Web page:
For the past five decades, the Columbia Journal of Transnational Law has built a reputation among scholars, practitioners, and students as one of the most respected international legal periodicals in the field. The publication recently celebrated its 50th anniversary with a reception at the New York City office of Mayer Brown.
Founded by Columbia Law School Professor Wolfgang Friedmann in 1961, the journal has grown substantially and kept pace with a broad and ever-changing field. It now boasts more than 1,000 subscribers, one-third of whom live outside the U.S. and represent more than 60 countries.
“In the early years, it took three years to do two issues, and now we publish three a year,” said the journal’s editor-in-chief, Jacob Johnston ’12. “In 1961, there were five students on staff, and now there are 75.”
The publication showcases Columbia Law School’s role as a leader in scholarship addressing transnational legal issues. Professors Sarah H. Cleveland, Merritt B. Fox, Petros C. Mavroidis, Trevor W. Morrison ’98, Katharina Pistor, and Matthew Waxman serve on the board of directors.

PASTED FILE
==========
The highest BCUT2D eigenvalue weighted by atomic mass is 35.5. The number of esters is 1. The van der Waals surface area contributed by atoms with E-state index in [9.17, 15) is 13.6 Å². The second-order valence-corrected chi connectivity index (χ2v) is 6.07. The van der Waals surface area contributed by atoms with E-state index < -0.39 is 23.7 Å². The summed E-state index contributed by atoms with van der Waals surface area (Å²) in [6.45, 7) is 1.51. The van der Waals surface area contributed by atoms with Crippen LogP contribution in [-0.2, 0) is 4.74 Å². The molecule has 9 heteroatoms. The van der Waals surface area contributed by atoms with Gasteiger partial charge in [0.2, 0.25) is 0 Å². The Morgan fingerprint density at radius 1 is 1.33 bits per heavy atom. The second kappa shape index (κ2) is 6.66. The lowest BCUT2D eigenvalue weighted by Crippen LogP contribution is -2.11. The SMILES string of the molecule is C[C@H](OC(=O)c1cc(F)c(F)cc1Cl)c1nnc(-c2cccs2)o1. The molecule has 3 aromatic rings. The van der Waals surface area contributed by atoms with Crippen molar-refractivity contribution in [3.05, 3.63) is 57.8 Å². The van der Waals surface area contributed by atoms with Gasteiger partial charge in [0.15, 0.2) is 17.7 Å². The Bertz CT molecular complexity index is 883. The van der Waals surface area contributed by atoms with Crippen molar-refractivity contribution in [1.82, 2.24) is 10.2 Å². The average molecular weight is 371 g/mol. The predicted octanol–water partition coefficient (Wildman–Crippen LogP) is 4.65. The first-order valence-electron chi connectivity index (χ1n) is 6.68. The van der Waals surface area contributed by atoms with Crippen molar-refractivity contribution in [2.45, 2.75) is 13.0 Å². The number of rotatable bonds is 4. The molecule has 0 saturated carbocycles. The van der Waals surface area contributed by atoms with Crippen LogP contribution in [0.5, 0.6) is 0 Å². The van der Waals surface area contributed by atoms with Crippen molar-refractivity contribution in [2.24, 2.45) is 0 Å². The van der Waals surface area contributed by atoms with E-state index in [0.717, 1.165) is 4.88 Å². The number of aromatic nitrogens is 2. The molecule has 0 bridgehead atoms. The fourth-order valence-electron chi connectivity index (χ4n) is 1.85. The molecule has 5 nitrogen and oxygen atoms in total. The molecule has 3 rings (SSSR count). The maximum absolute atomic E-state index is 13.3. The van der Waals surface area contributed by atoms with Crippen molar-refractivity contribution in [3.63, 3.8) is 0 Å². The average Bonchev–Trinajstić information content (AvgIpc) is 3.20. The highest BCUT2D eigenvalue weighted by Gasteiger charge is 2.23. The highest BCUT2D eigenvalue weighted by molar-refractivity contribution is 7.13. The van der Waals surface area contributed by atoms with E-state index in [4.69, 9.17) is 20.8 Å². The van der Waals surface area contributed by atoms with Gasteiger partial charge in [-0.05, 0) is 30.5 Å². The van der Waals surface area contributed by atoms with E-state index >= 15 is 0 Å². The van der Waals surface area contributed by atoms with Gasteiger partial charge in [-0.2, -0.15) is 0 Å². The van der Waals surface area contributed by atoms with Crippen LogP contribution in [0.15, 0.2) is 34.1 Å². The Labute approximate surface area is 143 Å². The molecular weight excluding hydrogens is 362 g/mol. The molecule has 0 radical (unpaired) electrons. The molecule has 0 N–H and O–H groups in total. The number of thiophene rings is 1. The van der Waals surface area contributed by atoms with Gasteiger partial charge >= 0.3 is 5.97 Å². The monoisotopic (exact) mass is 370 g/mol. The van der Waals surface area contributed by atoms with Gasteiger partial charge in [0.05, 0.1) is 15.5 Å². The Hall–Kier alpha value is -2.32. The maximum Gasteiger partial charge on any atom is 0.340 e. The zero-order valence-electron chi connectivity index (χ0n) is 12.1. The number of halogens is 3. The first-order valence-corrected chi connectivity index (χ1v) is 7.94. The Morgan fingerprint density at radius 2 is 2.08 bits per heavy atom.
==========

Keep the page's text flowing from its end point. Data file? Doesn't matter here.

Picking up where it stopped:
Douglas Doetsch ’86, a partner in the Chicago office of Mayer Brown and a former editor-in-chief of the publication, points out that “the journal finds itself stronger than ever” thanks to the dramatic increase in subscribers, staff, and contributors.
In addition to producing three issues annually, the Columbia Journal of Transnational Law has, since 1975, honored leaders in the field each spring with the Wolfgang Friedmann Memorial Award, which recognizes individuals who have made outstanding contributions to international law. The journal presented this year’s award to M. Cherif Bassiouni, a Nobel Peace Prize nominee who helped create the International Criminal Court in The Hague.